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  • Writer's pictureStephen Kinsella

First thoughts on yesterday’s announcement re: Online Harms

We welcome the government’s full response to the Online Harms Consultation, which was finally published yesterday afternoon. Whilst we are still awaiting important details, and the exact timetable for the legislation, it is encouraging that the government has signalled its intention to bring the era of self-regulation by the large social media platforms to an end. The platforms have had long enough to clean themselves up voluntarily and have consistently failed to do so. Self-regulation has not worked, and the result has been harm to many individuals and a damaging degradation in the quality of online discussion and debate.

We’re pleased that Ofcom has finally been confirmed as the intended new regulator, allowing them to prepare for the task. And we’re pleased that the regulator will be focused on the platforms’ design, systems and decision-making processes, rather than seeking to regulate individual pieces of content.

We think the proposal for two “tiers” of regulation, with higher, “category 1” obligations reserved for the biggest platforms with the biggest reach, could make sense. Those platforms which are, in practice, an important part of the public sphere, should be held to the very highest standards. If a marginalised group is excluded or silenced on one of these platforms, this is more serious because they are being excluded from part of the democratic public sphere. If a debate on one of these very large platforms is distorted by disinformation, that is more serious because this distortion reaches people at greater scale and risks distorting the democratic process. However, we have questions about the criteria for deciding which platforms are in “category 1”, and a concern that those in “category 2” should still be held to a reasonably high standard.

We have big questions about the reliance on social media companies’ own terms and conditions when it comes to addressing “legal but harmful” content. Secretary of State Oliver Dowden argues that giving Ofcom powers to ensure that platforms are consistently applying their T&Cs means an end to them “marking their own homework”. However, this is not meaningful unless there is also proper regulatory oversight of the standard of these T&Cs. The process of defining which “legal but harmful” harms the largest platforms must address would need to be sufficiently ambitious and underpinned by evidence and expertise. Ofcom would need to be given robust powers to assess the rigour and scope of these T&Cs, and to require improvement should they fall short – otherwise we will have simply shifted from the platforms “marking their own homework” to them “setting their own homework” instead.

We welcome the emphasis on the importance of safeguarding freedom of expression. Requiring platforms to implement their moderation policies consistently and transparently, and to offer users a genuine right of appeal, all has the potential to improve the quality of moderation, and to improve public trust. The one weakness in the current approach to freedom of expression is that consideration appears only to be given to safeguarding the freedom of expression of a platform’s current users. In the case of the “category 1” platforms, surely there is a case for a more rounded consideration of the impact of their decisions on freedom of expression more generally – included who is able to participate on the platform and who is excluded or silenced. To be excluded from such a platform, due to the prevalence of, say, sexist abuse, has freedom of expression implications.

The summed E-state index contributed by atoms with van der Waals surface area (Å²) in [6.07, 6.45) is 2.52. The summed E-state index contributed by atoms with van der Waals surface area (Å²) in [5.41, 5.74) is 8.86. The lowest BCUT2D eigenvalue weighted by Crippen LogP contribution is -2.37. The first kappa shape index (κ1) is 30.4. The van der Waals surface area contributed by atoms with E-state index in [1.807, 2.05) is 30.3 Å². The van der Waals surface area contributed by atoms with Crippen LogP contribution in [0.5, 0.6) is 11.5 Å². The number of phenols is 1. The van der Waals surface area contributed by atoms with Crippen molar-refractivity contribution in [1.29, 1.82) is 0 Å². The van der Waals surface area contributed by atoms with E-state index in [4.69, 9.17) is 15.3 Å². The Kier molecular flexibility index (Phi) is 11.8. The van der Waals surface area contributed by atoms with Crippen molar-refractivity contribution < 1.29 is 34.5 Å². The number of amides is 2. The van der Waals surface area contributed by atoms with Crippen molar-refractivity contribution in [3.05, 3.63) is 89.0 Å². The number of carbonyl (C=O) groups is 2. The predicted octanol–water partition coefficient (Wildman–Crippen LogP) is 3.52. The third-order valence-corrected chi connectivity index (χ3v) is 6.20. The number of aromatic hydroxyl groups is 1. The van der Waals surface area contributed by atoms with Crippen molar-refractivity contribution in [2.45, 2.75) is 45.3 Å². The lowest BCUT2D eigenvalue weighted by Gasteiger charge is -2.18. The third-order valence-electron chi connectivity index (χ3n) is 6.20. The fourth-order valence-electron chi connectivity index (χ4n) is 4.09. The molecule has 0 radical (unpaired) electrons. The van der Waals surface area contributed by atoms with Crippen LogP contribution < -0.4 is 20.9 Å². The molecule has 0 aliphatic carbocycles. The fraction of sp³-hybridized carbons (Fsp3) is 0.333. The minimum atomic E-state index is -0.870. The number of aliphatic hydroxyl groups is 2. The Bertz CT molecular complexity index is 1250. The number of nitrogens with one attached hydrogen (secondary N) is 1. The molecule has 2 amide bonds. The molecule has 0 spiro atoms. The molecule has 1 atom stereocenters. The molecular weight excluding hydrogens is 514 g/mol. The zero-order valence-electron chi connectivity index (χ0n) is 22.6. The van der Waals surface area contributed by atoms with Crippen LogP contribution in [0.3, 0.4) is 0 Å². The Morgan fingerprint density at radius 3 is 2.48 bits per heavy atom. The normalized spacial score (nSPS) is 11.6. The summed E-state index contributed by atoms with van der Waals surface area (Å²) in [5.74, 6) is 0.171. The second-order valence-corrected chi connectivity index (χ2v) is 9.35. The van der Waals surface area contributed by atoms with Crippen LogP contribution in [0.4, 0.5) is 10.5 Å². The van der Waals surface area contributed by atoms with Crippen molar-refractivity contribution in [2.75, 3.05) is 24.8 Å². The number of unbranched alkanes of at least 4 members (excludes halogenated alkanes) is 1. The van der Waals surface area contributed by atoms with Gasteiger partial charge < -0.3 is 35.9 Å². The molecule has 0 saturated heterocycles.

As Oliver Dowden announced his plans in parliament yesterday, MPs from all the major parties raised with him the question of how the proposals would address the ways in which anonymity and identity deception can enable and fuel online harms. Several MPs gave specific examples of how they themselves, or their constituents, had directly experienced the link between anonymity and abuse. Whilst the Secretary of State promised to “keep an open mind” on this issue, it was disappointing that he didn’t go further and accept that the current laissez-faire approach needs to change. There’s overwhelming evidence that misuse of anonymity drives online harms – but there’s also a strong case that these could be tackled without “banning” the legitimate uses of anonymity which Mr Dowden highlighted.

Anonymity and identity deception is a root problem which fuels many of the other harms which the government is seeking to tackle – from fake accounts acting to amplify disinformation, to fake product reviews boosting online scams, to anonymous trolls launching racist or misogynist abuse. Platforms’ T&Cs are much less enforceable when, in the absence of any verification measures, a banned user can simply return with a fresh account. All this might mean Oliver Dowden doesn’t need to explicitly accept the case for tackling abuse of anonymity at this stage – because any regulator worth its salt would identify this as something which platforms need to be managing better. However, it would be much simpler if he were to acknowledge it as exactly the kind of risk factor which effective regulation should be seeking to address. From that point of view, the sooner the bill is published and pre-legislative scrutiny can begin, the better.


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